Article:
However, despite prolonged responses in some cases, most patients ultimately relapsed, suggesting that one cycle of arsenic consolidation may not be sufficient. Future trials are warranted to investigate whether or not multiple cycles of arsenic consolidation are needed in ATL to prevent relapses.

Availability of data and materials

Not applicable.

Abbreviations

ATL:

Adult T-cell leukemia-lymphoma

HTLV-1:

Human T cell leukemia virus type 1

AZT:

Zidovudine

INF:

Interferon-alpha

PFS:

Progression free survival

OS:

Overall survival

LIC:

Leukemic initiating cells

WT:

Wild type

PEG-INF:

Pegylated interferon

TCR:

T-cell receptor

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Acknowledgements

Not applicable.

Funding

This study was supported by Institut national du cancer (INCA) and cancéropole d’Ile de France grants.

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Authors

Contributions

AM, AB, HdT, FS and OH designed research, AM, LC, AW, VA, VAF, HdT, CB, OH, FS performed research and analyzed data, AM, RD, MC, DS, LF, OH, FS treated patients and provided data. AM, AB, OH and FS wrote the first draft of the paper. All authors read and approved the final manuscript.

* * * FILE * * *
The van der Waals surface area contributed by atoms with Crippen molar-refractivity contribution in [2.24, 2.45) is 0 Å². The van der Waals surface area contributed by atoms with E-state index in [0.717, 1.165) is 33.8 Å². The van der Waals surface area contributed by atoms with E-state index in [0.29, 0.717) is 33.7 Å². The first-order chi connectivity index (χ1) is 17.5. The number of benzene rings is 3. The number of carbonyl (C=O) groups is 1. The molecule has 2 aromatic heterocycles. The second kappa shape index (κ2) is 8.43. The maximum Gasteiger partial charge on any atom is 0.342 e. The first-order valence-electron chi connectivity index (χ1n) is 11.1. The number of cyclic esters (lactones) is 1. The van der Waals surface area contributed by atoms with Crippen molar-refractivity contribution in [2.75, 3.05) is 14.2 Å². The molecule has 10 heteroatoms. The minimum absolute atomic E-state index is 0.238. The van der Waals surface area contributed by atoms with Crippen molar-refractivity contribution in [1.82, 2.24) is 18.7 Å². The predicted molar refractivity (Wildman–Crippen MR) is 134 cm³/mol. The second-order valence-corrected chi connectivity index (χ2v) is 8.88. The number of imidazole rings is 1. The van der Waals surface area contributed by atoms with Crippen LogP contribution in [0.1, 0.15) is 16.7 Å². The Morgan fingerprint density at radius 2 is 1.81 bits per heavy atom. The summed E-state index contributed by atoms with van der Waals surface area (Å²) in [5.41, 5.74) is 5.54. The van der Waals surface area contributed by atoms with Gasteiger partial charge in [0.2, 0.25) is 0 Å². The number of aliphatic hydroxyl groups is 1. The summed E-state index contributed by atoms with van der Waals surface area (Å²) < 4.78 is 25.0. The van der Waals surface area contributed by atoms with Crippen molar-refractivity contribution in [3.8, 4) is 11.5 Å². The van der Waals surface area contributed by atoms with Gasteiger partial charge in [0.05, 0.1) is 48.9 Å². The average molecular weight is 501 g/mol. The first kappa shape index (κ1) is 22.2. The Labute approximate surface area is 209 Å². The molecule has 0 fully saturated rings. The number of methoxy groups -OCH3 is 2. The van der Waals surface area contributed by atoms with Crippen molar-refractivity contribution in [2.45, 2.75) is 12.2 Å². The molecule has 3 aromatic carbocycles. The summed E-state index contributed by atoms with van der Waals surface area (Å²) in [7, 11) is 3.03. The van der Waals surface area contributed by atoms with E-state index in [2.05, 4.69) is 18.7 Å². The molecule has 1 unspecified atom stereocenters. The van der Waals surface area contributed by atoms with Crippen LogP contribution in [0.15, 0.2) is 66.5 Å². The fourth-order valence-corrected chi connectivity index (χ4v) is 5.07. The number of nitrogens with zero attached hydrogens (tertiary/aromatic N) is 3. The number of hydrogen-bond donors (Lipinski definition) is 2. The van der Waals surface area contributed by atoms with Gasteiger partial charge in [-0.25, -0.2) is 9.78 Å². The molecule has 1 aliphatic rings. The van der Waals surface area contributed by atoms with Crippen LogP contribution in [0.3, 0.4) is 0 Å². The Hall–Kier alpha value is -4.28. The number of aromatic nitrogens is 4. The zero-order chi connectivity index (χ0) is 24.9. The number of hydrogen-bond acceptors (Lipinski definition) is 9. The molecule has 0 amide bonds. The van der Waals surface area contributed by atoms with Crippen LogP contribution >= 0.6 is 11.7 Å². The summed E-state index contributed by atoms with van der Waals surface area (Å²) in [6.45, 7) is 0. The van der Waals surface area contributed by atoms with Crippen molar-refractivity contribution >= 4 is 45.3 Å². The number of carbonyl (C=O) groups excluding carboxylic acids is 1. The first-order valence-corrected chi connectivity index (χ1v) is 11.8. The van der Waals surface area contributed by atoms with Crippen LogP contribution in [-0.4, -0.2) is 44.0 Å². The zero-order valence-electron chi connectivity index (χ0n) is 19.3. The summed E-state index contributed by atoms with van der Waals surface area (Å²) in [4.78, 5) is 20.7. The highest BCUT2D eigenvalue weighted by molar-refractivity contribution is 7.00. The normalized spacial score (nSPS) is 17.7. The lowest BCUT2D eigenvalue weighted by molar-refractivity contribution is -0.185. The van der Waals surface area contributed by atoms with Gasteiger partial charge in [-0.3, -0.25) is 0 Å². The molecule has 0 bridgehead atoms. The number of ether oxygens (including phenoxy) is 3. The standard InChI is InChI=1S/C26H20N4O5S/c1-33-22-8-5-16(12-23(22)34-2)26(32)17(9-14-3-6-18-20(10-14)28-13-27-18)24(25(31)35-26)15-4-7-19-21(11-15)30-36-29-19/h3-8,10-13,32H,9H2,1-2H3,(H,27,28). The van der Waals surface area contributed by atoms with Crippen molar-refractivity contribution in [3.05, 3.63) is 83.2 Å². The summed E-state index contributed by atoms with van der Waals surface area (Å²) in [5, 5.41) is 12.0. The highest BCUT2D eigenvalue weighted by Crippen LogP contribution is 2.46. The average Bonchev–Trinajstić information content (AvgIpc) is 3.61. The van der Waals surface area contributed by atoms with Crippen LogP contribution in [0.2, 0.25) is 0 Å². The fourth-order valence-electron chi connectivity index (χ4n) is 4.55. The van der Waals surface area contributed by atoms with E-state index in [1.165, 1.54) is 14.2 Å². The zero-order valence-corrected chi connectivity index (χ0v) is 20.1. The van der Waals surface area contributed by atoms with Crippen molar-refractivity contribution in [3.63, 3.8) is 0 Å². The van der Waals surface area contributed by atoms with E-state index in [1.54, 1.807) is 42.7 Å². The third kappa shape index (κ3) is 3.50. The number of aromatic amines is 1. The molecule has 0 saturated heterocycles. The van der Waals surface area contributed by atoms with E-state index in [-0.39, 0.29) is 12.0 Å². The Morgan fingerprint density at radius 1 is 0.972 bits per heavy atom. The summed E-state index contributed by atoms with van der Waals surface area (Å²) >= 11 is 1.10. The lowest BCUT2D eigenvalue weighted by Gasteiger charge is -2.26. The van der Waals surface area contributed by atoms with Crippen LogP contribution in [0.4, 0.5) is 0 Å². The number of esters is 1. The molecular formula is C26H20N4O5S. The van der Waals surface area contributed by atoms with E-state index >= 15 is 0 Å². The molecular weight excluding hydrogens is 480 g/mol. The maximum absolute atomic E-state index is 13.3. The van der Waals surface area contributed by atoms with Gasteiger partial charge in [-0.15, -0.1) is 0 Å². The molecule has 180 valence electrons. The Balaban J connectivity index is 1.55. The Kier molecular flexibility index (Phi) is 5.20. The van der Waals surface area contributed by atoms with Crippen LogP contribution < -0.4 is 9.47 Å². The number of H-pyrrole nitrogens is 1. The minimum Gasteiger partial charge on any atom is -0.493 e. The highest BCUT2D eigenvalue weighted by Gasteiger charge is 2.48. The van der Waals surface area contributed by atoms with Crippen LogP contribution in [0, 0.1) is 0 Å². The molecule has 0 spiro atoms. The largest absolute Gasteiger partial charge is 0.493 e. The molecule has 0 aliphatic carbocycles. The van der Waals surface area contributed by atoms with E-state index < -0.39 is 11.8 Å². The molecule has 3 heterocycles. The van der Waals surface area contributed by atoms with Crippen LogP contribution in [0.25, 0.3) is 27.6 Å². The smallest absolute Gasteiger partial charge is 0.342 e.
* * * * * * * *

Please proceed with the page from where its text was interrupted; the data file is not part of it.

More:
Corresponding authors

Correspondence to Ambroise Marçais or Olivier Hermine or Felipe Suarez.

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Ethics approval and consent to participate

The local ethic committee approved this study (CNIL: number 1692254 and CPP IRB registration number 000001072) and all surviving patients gave their consent.

Consent for publication

All authors contributed to paper correction and editing.

Competing interests

The authors declare no conflict of interests related to this work.

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Marçais, A., Cook, L., Witkover, A. et al. Arsenic trioxide (As2O3) as a maintenance therapy for adult T cell leukemia/lymphoma. Retrovirology 17, 5 (2020). https://doi.org/10.1186/s12977-020-0513-y

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Keywords

  • Arsenic trioxide
  • ATL